Life has been quite different. As we transition into new realities, we understand that life will continue to look different for a while. Perhaps, for one reason or another, life will be different forever. Uncertainty and change are going to be constants, adding challenging thoughts to our already complex lives.
Organizations and businesses will implement varying policies and procedures. Families and neighbors will choose different ways of adapting. Individuals will carry an array of perspectives on any number of approaches. While this all may feel unprecedented, the fundament is nothing new. The freedom to think, speak, and act in diverse ways is a cornerstone built into the foundation of this country. Just as we’ve all experienced different scales of inconveniences and pains, it’s increasingly obvious that we will move forward with different beliefs and feelings about what’s too much, too little, or just right. That’s OK.
With these diverse liberties, however, comes an obligation of mutual respect, patience and genuine care for one another. While it’s almost difficult to remember, there were plenty of things that divided us before COVID-19 came on the scene. Why do we have to let this virus be another one of those things? Perhaps we can approach this differently. Our opinions and thoughts don’t need to be aligned, but we can be united in our ability to give one another some space, some trust, some peace, and some hope.
Stronger than any amount of resource distributions, organizational efforts, corporate policies or government regulations, will be our individual responsibility to support and care for one another over the next several months.
In the grand scale of humanity, our ability to emerge from this global pandemic will not be remembered by social distancing but by social unity. This doesn’t mean agreeing on everything, but it does mean leaning into our personal duty to remain compassionate, patient, and adaptable.
This sort of “collective strength” philosophy is one that our region has been positively experiencing more frequently. Over the past few years I’ve had the privilege of serving in various roles related to the Indiana Regional Cities initiative. The goals have been to leverage assets throughout the state to create more livable and nationally recognized communities. There is an incredible amount of talent and capacity in the South Bend Elkhart Region, and the people circling around this initiative are inspiring. One of the more recent projects the team has shaped is a regional brand, which you can read about in full here.
The South Bend Elkhart Region’s new brand “WE + YOU” captures the spirit of collective impact coupled with individual contributions… and it’s recently taken on an expanded meaning. We didn’t anticipate promoting a new campaign during such a complex and difficult time. Nonetheless, it’s clear that our 47 connected cities and towns – spanning St. Joseph, Elkhart, & Marshall Counties – are leaning on one another for strength and support. Just as this virus knows no geographic or political boundaries, our greatest strength is our ability to work, act, and respond as a region.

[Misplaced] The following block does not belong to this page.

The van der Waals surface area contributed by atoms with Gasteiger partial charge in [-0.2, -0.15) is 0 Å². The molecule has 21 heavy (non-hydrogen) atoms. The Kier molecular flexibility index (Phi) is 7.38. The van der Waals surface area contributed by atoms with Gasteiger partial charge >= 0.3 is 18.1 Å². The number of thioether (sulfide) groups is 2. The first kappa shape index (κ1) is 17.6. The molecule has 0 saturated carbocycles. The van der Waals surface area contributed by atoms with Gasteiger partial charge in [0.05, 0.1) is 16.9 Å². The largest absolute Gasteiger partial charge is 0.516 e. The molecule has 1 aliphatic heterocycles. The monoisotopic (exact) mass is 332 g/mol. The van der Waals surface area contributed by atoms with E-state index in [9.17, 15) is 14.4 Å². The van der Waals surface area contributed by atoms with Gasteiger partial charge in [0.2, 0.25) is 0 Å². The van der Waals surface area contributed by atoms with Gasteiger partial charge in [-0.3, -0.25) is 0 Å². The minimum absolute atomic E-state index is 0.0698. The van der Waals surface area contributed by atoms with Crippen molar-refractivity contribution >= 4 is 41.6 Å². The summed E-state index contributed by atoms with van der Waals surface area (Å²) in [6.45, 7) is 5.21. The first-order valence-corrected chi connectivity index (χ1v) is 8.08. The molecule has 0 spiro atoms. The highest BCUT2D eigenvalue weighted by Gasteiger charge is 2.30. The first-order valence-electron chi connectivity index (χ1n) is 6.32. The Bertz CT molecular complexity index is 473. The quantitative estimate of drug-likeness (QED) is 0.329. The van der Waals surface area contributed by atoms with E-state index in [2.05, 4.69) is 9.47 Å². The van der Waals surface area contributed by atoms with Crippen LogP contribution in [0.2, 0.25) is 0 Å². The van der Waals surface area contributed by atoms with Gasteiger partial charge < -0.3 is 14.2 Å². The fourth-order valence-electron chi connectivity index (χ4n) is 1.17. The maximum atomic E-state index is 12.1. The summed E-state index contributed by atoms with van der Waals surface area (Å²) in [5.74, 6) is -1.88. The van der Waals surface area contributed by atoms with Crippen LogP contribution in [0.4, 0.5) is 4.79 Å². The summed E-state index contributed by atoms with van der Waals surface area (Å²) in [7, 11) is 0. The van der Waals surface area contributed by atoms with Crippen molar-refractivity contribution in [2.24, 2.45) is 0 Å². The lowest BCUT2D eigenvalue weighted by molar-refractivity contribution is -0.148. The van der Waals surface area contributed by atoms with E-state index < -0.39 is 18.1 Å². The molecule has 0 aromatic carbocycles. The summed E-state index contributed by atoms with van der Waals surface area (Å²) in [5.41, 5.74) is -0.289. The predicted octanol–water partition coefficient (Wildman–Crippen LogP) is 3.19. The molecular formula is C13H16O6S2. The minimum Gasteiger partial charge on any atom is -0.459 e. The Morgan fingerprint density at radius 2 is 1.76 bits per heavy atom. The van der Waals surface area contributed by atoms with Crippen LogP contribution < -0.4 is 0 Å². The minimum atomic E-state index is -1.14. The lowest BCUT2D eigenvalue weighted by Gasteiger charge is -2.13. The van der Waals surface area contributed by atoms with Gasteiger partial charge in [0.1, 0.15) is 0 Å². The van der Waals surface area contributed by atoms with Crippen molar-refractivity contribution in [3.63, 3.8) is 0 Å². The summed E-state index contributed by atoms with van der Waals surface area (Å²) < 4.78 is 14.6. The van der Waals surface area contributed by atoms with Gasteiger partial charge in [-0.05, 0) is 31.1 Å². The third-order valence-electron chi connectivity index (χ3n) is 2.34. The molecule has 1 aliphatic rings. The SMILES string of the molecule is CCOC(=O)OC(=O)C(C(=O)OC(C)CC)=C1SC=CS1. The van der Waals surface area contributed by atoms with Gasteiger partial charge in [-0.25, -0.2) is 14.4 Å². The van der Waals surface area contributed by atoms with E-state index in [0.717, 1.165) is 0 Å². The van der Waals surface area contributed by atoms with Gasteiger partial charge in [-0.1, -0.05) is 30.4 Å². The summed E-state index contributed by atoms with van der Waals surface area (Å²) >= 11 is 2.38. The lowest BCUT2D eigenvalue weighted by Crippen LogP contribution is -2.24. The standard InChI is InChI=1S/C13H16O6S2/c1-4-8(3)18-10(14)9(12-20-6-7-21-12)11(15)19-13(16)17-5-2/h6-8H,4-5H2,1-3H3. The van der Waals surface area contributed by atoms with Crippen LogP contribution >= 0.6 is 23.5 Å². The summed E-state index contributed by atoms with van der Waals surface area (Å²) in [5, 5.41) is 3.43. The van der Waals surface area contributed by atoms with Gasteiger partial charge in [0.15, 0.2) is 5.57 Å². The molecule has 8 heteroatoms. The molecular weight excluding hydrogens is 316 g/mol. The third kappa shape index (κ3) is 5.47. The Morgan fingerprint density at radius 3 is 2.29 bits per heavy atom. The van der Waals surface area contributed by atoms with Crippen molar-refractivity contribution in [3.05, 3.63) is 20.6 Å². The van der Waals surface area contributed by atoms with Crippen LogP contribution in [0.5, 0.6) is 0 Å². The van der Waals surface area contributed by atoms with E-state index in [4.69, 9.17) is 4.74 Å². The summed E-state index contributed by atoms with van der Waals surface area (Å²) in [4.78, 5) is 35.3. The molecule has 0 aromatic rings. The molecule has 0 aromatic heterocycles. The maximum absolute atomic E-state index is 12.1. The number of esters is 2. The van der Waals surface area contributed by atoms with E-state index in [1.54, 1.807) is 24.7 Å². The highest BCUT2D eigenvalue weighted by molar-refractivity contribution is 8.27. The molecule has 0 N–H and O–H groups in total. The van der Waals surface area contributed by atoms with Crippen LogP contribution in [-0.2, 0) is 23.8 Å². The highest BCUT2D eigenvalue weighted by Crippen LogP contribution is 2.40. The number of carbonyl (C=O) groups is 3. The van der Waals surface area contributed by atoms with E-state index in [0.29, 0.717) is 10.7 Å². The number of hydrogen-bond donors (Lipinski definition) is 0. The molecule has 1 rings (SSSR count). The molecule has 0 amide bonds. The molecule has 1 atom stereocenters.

WE are together. YOU are doing your part.
In that spirit, a group of creatives pulled together to produce what might be the first ever South Bend Elkhart Regional art project. We contacted fourteen musicians across three different counties and gave them some simple instructions. Now I didn’t interview each of them, but my guess is that just as their musical contributions differ, their perspectives on life, politics, religion – and yes even the virus response – differ as well. Regardless, they were able to set those things aside and share their talents to create something very special.
After viewing the video, know that we’d like to feature your pictures through the creation of another regional project that will take the form of a photo mosaic. Learn more and submit your pictures here.
Please enjoy the talents of the South Bend Elkhart Region as we honor the recently deceased Bill Withers. The critical message of solidarity will get us through these complex times while collectively making our communities stronger.
Produced by: chuckfry.com
Executive Producer: Aaron Perri
Edited by: Ryan Blaske
Mixed / Arranged: Eli Kahn
Drums: Nicholas Brabhan
Vocals: The Ember Jar
Violin: Caitlyn Marissa Faust
Harmonica: Greg Fry
Vocals: Joey Garcia
Keys/Vocals: Kloe Je
Trombone: Max Johnson
Guitar/Beats: Eli Kahn
Trombone: Scott Lehman
Vocals: Dezha Moore
Bass: Buddy Pearson
Flugelhorn: Scott Senff
Aaron Perri works to provide quality places and experiences in the City of South Bend as the Executive Director of South Bend Venues Parks & Arts. A graduate of the University of Notre Dame, Aaron earned his undergraduate degree in Arts & Letters as well as a Master’s of Business Administration. Aaron is a published author, consultant, and a well-traveled speaker with extensive experience in the business development, event planning, entertainment, audio/visual, and food service industries. Prior to working for the City of South Bend, Aaron was the Executive Director of Downtown South Bend, Inc. where he focused on business growth and place-making efforts which included spearheading the city’s sesquicentennial celebration and the installation of South Bend River Lights. Perri is active in many local boards and has received state and nation-wide recognition for his community development efforts.